Considered one of rugby league's greatest locks, Bradley Clyde achieved almost everything in the game.
A dual Clive Churchill Medallist and two-time premiership winner who played 12 State of Origins for NSW and 19 Australian Tests, he was vital to the champion Canberra Raiders team throughout the late 1980s and '90s.
Having won the club's Rookie of the Year award as a teenager in '88, Clyde had a penchant for success and went on to carve a revered legacy with The Green Machine before finishing his career at Canterbury.
You shot to stardom in 1989, playing for NSW, Australia and winning the Clive Churchill Medal after Canberra's classic grand final win over Balmain. What sticks out from that year?
We had to win nine games straight to win the grand final and that's exactly what we did. A lot of those games came down to the last minutes of play to score points. So it was do-or-die for most of those games and we developed a strong bond and culture of winning. A lot of the young players that were in the team certainly weren't household names back then - Laurie Daley, Glenn Lazarus, Ricky Stuart. That was the platform from which they'd take a giant leap.
A tireless work ethic and relentless defence were the defining aspects of your game. How did you develop those traits?
I just loved being around the ball. To tell you the truth, I just loved being involved in the game in every element. So the closer I was to the action, the happier I was.
After the highs of '89 came a low when a knee injury kept you out of the 1990 grand final victory and Kangaroo tour. How hard was it to miss out on those triumphs?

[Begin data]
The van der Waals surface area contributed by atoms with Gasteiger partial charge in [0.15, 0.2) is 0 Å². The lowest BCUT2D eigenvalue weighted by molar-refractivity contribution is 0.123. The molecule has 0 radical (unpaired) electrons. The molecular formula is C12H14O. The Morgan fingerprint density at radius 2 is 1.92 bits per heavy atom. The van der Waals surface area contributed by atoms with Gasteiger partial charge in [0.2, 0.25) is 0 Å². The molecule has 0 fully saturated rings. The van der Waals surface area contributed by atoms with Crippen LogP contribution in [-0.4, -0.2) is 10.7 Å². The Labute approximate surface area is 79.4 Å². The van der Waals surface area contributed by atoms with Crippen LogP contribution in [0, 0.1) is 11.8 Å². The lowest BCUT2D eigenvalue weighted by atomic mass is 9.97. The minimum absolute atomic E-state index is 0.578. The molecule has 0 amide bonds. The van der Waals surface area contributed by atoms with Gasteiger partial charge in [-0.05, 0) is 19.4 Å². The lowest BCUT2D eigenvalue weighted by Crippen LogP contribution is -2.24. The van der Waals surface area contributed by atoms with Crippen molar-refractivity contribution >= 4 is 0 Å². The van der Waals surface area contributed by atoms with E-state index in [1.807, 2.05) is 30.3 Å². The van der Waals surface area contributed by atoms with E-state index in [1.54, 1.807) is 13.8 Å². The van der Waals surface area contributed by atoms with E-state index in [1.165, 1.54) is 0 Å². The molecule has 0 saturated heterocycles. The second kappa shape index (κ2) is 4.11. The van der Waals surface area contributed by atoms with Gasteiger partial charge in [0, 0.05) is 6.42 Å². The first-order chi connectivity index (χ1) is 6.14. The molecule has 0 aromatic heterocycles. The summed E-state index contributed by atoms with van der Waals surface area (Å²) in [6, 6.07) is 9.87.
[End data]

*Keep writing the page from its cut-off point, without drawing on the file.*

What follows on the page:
It was a pretty early lesson for me. I was 20 years old - I'd experienced the highs and I had to experience the lows as well. Looking back, I think things happen for a reason and that was a lesson I had to learn in terms of growing my own character and the maturity that comes with being a first-grade football player.
You rebounded in '91 to win your second Clive Churchill Medal in a loss to Penrith - becoming the first player to receive the honour in a beaten side. Was there any controversy?
There was, yeah. I mean, [Panthers hooker] Royce Simmons played really well and could have quite easily picked up that medal. I remember the game play-by-play and he certainly featured in a lot of those big plays they came up with. I was happy with my game and really happy to pick up the award in a losing team. It added some brightness to an otherwise not-so-bright day.
In 1994 you played in your third grand final in seven seasons and clinched another premiership. It's still Canberra's most recent title. Did you have any inkling of the drought to come?
No, not at all. You expected [to play] in semi-finals and then expected a pathway through to the grand final – and that never came unfortunately … It's something that has been addressed and it was great to see them up there this year.
You famously knocked back a big offer from Kerry Packer to join Eastern Suburbs in 1995 to stay loyal to Canberra. Were you close to accepting the deal?